request at all, the upstream SIP entity will stop sending requests
      to the downstream neighbor.  The upstream SIP entity will
      periodically forward a single request to probe the health of its
      downstream neighbor.  It has been suggested --- see http://
      --- that we have a notification mechanism in place for the
      downstream neighbor to signal to the upstream SIP entity that it
      is ready to receive requests.  This notification scheme has
      advantages, but comes with obvious disadvantages as well.  Need
      some more discussion around this.

5.  Responding to an Overload Indication

   A SIP entity can receive overload control feedback indicating that it
   needs to reduce the traffic it sends to its downstream server.  The

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   entity can accomplish this task by sending some of the requests that
   would have gone to the overloaded element to a different destination.
   It needs to ensure, however, that this destination is not in overload
   and capable of processing the extra load.  An entity can also buffer
   requests in the hope that the overload condition will resolve quickly
   and the requests still can be forwarded in time.  In many cases,
   however, it will need to reject these requests.

5.1.  Message prioritization at the hop before the overloaded server

   During an overload condition, a SIP entity needs to prioritize
   requests and select those requests that need to be rejected or
   redirected.  While this selection is largely a matter of local
   policy, certain heuristics can be suggested.  One, during overload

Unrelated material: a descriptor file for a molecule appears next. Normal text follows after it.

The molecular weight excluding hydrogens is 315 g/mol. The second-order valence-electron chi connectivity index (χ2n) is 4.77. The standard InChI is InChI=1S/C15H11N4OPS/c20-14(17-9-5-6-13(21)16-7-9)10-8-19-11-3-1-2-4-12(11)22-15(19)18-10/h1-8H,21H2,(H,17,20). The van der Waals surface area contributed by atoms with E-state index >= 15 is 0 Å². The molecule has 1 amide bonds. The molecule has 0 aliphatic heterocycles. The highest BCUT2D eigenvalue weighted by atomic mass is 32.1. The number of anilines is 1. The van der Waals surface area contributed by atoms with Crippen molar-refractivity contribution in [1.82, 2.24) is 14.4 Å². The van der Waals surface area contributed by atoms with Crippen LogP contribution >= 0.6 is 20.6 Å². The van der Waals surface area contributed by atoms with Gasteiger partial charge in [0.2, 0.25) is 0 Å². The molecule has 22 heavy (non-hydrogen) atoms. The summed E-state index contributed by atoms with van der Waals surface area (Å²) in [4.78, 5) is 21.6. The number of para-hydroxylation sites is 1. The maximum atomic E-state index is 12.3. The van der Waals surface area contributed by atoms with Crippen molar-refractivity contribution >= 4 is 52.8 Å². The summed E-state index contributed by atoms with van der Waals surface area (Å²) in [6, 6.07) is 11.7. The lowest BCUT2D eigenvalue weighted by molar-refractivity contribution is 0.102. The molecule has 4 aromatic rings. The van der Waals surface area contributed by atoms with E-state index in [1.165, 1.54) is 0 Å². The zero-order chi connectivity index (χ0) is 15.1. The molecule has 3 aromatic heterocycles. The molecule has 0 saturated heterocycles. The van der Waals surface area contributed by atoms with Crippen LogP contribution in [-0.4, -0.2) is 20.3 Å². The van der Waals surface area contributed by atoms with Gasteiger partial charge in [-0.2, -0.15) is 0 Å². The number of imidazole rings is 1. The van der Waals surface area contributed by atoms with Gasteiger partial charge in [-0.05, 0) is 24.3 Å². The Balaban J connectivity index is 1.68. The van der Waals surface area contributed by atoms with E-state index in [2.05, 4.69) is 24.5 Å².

control, the SIP entity should preserve existing dialogs as much as
   possible.  This suggests that mid-dialog requests MAY be given
   preferential treatment.  Similarly, requests that result in releasing
   resources (such as a BYE) MAY also be given preferential treatment.

   A SIP entity SHOULD honor the local policy for prioritizing SIP
   requests such as policies based on the content of the Resource-
   Priority header (RPH, RFC4412 [RFC4412]).  Specific (namespace.value)
   RPH contents may indicate high priority requests that should be
   preserved as much as possible during overload.  The RPH contents can
   also indicate a low-priority request that is eligible to be dropped
   during times of overload.  Other indicators, such as the SOS URN
   [RFC5031] indicating an emergency request, may also be used for

   Local policy could also include giving precedence to mid- dialog SIP
   requests (re-INVITEs, UPDATEs, BYEs etc.) in times of overload.  A
   local policy can be expected to combine both the SIP request type and
   the prioritization markings, and SHOULD be honored when overload
   conditions prevail.

5.2.  Rejecting requests at an overloaded server

   If the upstream SIP entity to the overloaded server does not support
   overload control, it will continue to direct requests to the
   overloaded server.  Thus, the overloaded server must bear the cost of
   rejecting some session requests as well as the cost of processing
   other requests to completion.  It would be fair to devote the same
   amount of processing at the overloaded server to the combination of
   rejection and processing as the overloaded server would devote to
   processing requests from an upstream SIP entity that supported
   overload control.  This is to ensure that SIP servers that do not
   support this specification don't receive an unfair advantage over
   those that do.

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   A SIP server that is under overload and has started to throttle
   incoming traffic MUST reject this request with a "503 (Service
   Unavailable)" response without Retry-After header to reject a
   fraction of requests from upstream neighbors that do not support
   overload control.

6.  Syntax

   This section defines the syntax of new Via header parameters: "oc",
   "oc_validity", and "oc-seq".

   The "oc" Via header parameter, when it has a value, MUST restrain
   that value to a number between 0 and 100.  This value describes the
   percentage by which the traffic (SIP requests) to the SIP server from
   which the response has been received should be reduced.  The default